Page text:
They just don’t make misogynist ads like they used to

8 02 2012

If you thought Clint Eastwood’s “Halftime in America” promo was causing major controversy, just imagine the epic outrage firestorm that would erupt if Dodge decided to run the copy from this 1969 Charger R/T ad today:

I don’t know if it’s because we’ve lost a certain collective sense of humor since the Mad Men era, or if such over-the-top sexism was such a given back in the day that this wouldn’t have raised an eyebrow; it was probably some combination of the two. Either way, it would be suicidal for a company to run this piece now.

But don’t think that clueless women with big hair and dated clothing (did she macrame that dress herself?) were the only weapons in the automotive ad men’s arsenal. In 1923–just a few years after American women secured the right to vote and long before the rise of the modern feminist movement–the Jordan Motor Car Company invoked the spirit of feminine independence in an effort to sell cars. Ironically, their most famous ad was for the sporty “Playboy” model:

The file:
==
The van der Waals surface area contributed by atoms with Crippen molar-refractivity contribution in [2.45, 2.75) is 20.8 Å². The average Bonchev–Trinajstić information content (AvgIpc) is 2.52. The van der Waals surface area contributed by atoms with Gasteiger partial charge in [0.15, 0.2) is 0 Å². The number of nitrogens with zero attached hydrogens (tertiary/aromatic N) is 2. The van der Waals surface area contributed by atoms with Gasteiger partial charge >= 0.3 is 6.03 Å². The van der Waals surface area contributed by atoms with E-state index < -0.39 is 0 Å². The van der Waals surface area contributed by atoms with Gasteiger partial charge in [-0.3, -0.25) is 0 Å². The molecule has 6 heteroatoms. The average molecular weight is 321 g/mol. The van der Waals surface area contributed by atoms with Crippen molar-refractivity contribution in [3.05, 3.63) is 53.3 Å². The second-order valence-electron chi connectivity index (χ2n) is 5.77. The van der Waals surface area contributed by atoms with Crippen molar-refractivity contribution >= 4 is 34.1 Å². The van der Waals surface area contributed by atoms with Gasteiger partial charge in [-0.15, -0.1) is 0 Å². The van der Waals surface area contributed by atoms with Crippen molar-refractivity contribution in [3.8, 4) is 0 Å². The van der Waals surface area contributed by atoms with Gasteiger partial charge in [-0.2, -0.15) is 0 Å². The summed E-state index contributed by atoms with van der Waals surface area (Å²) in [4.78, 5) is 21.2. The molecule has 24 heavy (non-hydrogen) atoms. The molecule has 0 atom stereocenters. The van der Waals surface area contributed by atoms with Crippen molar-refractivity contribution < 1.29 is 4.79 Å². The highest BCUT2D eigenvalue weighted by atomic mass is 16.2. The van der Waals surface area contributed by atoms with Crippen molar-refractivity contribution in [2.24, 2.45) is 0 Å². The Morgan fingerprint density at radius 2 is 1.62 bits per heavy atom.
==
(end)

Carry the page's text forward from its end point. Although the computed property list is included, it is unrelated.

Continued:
That “Somewhere West of Laramie” piece set the form and style of automotive advertising for decades to come. Notice the fundamental similarity of the Jordan and Dodge pieces–even as their messages couldn’t be more radically different in tone.

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